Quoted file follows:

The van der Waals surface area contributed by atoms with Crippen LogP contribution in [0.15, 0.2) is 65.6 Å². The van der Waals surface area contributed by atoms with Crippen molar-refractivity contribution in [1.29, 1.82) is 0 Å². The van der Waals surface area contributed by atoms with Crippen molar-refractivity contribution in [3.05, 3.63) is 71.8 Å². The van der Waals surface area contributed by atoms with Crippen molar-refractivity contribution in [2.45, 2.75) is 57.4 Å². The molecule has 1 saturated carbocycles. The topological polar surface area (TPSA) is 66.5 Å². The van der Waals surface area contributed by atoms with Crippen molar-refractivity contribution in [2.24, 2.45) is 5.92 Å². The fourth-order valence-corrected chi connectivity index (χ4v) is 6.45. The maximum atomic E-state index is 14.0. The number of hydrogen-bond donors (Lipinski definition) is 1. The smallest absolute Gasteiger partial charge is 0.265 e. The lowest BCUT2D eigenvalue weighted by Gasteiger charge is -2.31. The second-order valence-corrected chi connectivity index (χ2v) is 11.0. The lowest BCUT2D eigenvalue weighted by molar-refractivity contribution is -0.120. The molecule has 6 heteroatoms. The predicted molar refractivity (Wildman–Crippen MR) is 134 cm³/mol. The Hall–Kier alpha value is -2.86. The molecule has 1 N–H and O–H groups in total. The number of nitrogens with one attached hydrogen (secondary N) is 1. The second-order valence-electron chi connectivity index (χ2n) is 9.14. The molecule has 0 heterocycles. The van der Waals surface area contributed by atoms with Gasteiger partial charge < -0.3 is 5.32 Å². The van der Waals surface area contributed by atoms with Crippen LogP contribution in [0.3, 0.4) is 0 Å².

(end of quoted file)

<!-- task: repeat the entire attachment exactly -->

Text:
The van der Waals surface area contributed by atoms with Crippen LogP contribution in [0.15, 0.2) is 65.6 Å². The van der Waals surface area contributed by atoms with Crippen molar-refractivity contribution in [1.29, 1.82) is 0 Å². The van der Waals surface area contributed by atoms with Crippen molar-refractivity contribution in [3.05, 3.63) is 71.8 Å². The van der Waals surface area contributed by atoms with Crippen molar-refractivity contribution in [2.45, 2.75) is 57.4 Å². The molecule has 1 saturated carbocycles. The topological polar surface area (TPSA) is 66.5 Å². The van der Waals surface area contributed by atoms with Crippen molar-refractivity contribution in [2.24, 2.45) is 5.92 Å². The fourth-order valence-corrected chi connectivity index (χ4v) is 6.45. The maximum atomic E-state index is 14.0. The number of hydrogen-bond donors (Lipinski definition) is 1. The smallest absolute Gasteiger partial charge is 0.265 e. The lowest BCUT2D eigenvalue weighted by Gasteiger charge is -2.31. The second-order valence-corrected chi connectivity index (χ2v) is 11.0. The lowest BCUT2D eigenvalue weighted by molar-refractivity contribution is -0.120. The molecule has 6 heteroatoms. The predicted molar refractivity (Wildman–Crippen MR) is 134 cm³/mol. The Hall–Kier alpha value is -2.86. The molecule has 1 N–H and O–H groups in total. The number of nitrogens with one attached hydrogen (secondary N) is 1. The second-order valence-electron chi connectivity index (χ2n) is 9.14. The molecule has 0 heterocycles. The van der Waals surface area contributed by atoms with Gasteiger partial charge < -0.3 is 5.32 Å². The van der Waals surface area contributed by atoms with Crippen LogP contribution in [0.3, 0.4) is 0 Å².